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Japanese internet firm seeks agreements with Mexican companies

Japan’s SoftBank Group is in advanced talks to invest in the Mexican used car platform Kavak and the financial technology firm Konfío, said several people with knowledge of the talks, which underlines the interest of the group in Mexico within its investment plan in Latin America.

SoftBank Group Corp – a telecommunications and internet company – is discussing an investment in Kavak, an online platform to buy and sell used cars, said three people, who spoke on condition of anonymity because the talks are not public.

SoftBanks is quiet

Negotiations have also progressed with Konfío, which helps small businesses obtain loans, two of the people said.

SoftBank declined to comment on this, Konfío did not respond and Kavak CEO Carlos García responded in an email that SoftBank has met with the founders of several companies in Latin America.

“We are always meeting with potential investors and building relationships for when the time is right. However, on our side to date we have no investment news to share”, Garcia wrote.

Exploring startups

Since announcing in March a five billion dollar innovation fund focused on Latin America, SoftBank has extensively explored new Mexican startups or startups.

SoftBank’s proposals reflect a greater interest of investors in technology companies in Mexico, the second largest economy in Latin America, whose ventures have lagged behind Brazil and Argentina.

The Japanese group, which has said that financial technology is an area of priority in its investment, had already indicated that it had an interest in Konfío, based in Mexico City, which was founded in 2014.

At a conference in the capital in May, Shu Nyatta, an investment partner at SoftBank, described Konfío as a new company that helps small businesses stay out of traditional banking.

SoftBank and the investments in Mexico

SoftBank made its first known investment in Mexico earlier this year in the Clip payments firm, which represented a disbursement of approximately $ 20 million.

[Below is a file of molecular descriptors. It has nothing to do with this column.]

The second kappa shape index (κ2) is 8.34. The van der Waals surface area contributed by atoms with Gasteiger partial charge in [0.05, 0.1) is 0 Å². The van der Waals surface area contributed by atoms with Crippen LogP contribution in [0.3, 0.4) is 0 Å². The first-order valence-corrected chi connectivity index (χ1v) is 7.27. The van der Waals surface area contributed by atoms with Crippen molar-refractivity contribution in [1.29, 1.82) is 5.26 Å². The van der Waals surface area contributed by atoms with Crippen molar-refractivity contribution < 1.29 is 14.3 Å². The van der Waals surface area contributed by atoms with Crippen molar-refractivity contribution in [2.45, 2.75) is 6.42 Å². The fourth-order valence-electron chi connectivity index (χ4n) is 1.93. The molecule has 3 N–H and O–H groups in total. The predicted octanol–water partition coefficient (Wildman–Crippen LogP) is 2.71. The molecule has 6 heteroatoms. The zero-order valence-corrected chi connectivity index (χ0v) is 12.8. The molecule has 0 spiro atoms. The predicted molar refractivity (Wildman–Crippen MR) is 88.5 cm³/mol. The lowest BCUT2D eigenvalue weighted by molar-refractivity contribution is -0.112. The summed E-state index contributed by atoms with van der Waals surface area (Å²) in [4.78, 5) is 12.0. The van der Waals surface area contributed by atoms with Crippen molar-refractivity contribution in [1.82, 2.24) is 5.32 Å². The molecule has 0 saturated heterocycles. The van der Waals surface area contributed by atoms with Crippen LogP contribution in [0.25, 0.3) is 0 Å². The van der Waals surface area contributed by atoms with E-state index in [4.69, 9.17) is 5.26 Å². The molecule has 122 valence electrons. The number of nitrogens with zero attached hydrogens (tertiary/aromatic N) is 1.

Many American venture capital firms, such as Andreessen Horowitz, are looking more seriously at Mexico, said Daniel Green, a partner at Silicon Valley law firm Gunderson Dettmer who advises new businesses in the region.

“The market is having to catch up with Softbank … They are analyzing dozens and dozens of investments”, Green said.

Mexican new companies have long struggled to raise capital, but the arrival of SoftBank is starting to change that, said Roberto Charvel, an investor in MatterScale Ventures in San Francisco.

“Having someone huge like SoftBank really enters the financial gap required in a healthy business ecosystem”, he said.

Similar companies for Softbank

SoftBank is known for investing in similar new companies in different regions to facilitate partnerships and acquisitions and the group seems to be following that manual in Mexico.

Kavak, which was founded in 2016, could complement other SoftBank investments.

The conglomerate led a financing round of approximately $ 17.6 million on the Brazilian used car platform Volanty earlier this week with Kaszek Ventures of Argentina, which is also an investor in Kavak.

SoftBank also allocated $ 1.5 billion in the Chehaoduo Group of China, which has a leading used car site.


Also published on Medium.

Published inStartups

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